Cold re­al­ity with­ers bud­get pro­jec­tions

The Prince George Citizen - - Opinion -

Ah, the rose. A beau­ti­ful pres­ence. A short-lived bloom. But once done, just the thorns to see. The mes­sage of our prov­ince’s fi­nance min­is­ter Tues­day as she de­liv­ered a quar­terly eco­nomic up­date was anal­o­gous to that pass­ing of the vi­tal­ity that comes when a fresh flower no longer holds true and firm.

A turn­ing point in her gov­ern­ment’s life has ar­rived.

The buoy­ant eco­nomic cli­mate in­her­ited by the NDP is now a much more som­bre heir­loom it must own and cul­ti­vate.

To stretch the metaphor, its ac­tions on hous­ing have dried the rev­enue stream so nec­es­sary to water the plant. The global down­turn in forestry is start­ing to hit the books. And the spec­tre of re­forms of the In­sur­ance Corp. of Bri­tish Columbia (ICBC) may lower the boom.

What were once salad days are now a grape­fruit diet.

A pro­jected sur­plus made con­fi­dently only in Fe­bru­ary of $274 mil­lion in the 2019-20 fis­cal year is now fore­cast to be $179 mil­lion, but only thanks to dip­ping into a con­tin­gency fund for $300 mil­lion to stay in the black.

A pro­jected GDP fore­cast of 2.4 per cent this year and 2.3 per cent in 2020 has been, in rose terms, se­verely pruned to 1.7 per cent this year and 1.9 per cent next year. All told, a few months have taken one full point off the plan.

Who can pre­dict what a few more months might in­cite?

The tough­est re­sults are yet to come from a forestry sec­tor whose suf­fer­ing has taken months to af­fect gov­ern­ment rev­enues, from a hous­ing sec­tor that is into the throes of so much new tax­a­tion that it not yield­ing the ven­er­a­ble prop­erty trans­fer tax rev­enue gov­ern­ments count upon, and from the very real pos­si­bil­ity that the prov­ince’s pro­claimed dump­ster fire at ICBC is not im­mi­nently ex­tin­guish­able.

There are, too, other matters well be­yond Ca­role James’ con­trol as min­is­ter. The Don­ald, Boris and Xi spring im­me­di­ately to mind.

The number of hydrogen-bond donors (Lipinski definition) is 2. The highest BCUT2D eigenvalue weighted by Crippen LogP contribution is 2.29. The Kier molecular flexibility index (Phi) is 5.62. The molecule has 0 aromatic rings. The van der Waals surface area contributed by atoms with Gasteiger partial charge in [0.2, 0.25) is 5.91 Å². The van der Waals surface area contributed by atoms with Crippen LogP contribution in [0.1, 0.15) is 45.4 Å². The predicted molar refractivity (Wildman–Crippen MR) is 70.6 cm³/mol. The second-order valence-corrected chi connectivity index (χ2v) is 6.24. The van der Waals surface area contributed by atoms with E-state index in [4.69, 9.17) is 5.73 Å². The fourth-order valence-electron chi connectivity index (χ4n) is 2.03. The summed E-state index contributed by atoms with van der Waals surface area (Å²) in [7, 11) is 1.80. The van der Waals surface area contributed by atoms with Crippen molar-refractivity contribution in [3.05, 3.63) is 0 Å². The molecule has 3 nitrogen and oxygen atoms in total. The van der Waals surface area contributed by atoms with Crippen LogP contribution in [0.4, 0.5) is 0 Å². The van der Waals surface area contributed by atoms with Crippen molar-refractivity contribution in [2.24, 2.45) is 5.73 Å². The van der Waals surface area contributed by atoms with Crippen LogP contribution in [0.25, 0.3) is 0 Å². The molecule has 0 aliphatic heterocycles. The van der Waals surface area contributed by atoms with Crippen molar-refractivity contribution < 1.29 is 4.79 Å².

But there is one mat­ter she can con­trol: her­self. In com­ment­ing on the hous­ing mar­ket slump, James has been un­apolo­getic for her gov­ern­ment’s role. It is a con­ceit to be­lieve that the tax­a­tion of hous­ing will make it af­ford­able for who her gov­ern­ment is speak­ing to – the younger, low­er­mid­dle-in­come co­hort that wants into the mar­ket – un­less there are much more dra­matic mea­sures in the wings. Cer­tainly the sup­ply of new hous­ing, if that is any solution, will not ma­te­ri­al­ize in this en­vi­ron­ment. But then again, much of what the gov­ern­ment is do­ing to the real es­tate sec­tor is more of a po­lit­i­cal voucher than an eco­nomic remedy.

It is in­creas­ingly hard to see how the rev­enue and ex­pense trend lines trans­late into any­thing other than a deficit in the near term, be­cause the gov­ern­ment’s com­mit­ments to an ex­pan­sion of its role in the econ­omy has locked it­self into spend­ing it can­not fore­stall.

We might be ab­sorbed by the fed­eral elec­tion cam­paign, but it’s not as if the next provin­cial vote is eons away. If the econ­omy in­deed goes side­ways glob­ally, Bri­tish Columbia would find it­self in a high-tax fi­nan­cial box with­out great ma­neu­ver­abil­ity to adapt. The very real pos­si­bil­ity is that the NDP faces the elec­torate in the fall of 2021 in a fi­nan­cial strait, in part due to its am­bi­tious so­cial agenda and in part due to a mis­cal­cu­la­tion of when to in­vest in an eco­nomic cy­cle. Not that it had a choice: its sup­port­ers were ex­pect­ing spoils and it had lit­tle choice but to do so upon as­sum­ing power if it did not wish to dis­ap­point­ment them.

But the coun­try’s best-per­form­ing econ­omy is not the re­silient flower we might wish. It de­pends on re­sources in the main and real es­tate has be­come a 21st cen­tury com­mod­ity in that fold. The tax-and-spend chap­ter is clos­ing and the real busi­ness of be­ing a fi­nance min­is­ter has hit James’ desk.

That next quar­terly re­port should be quite the pre­sen­ta­tion.


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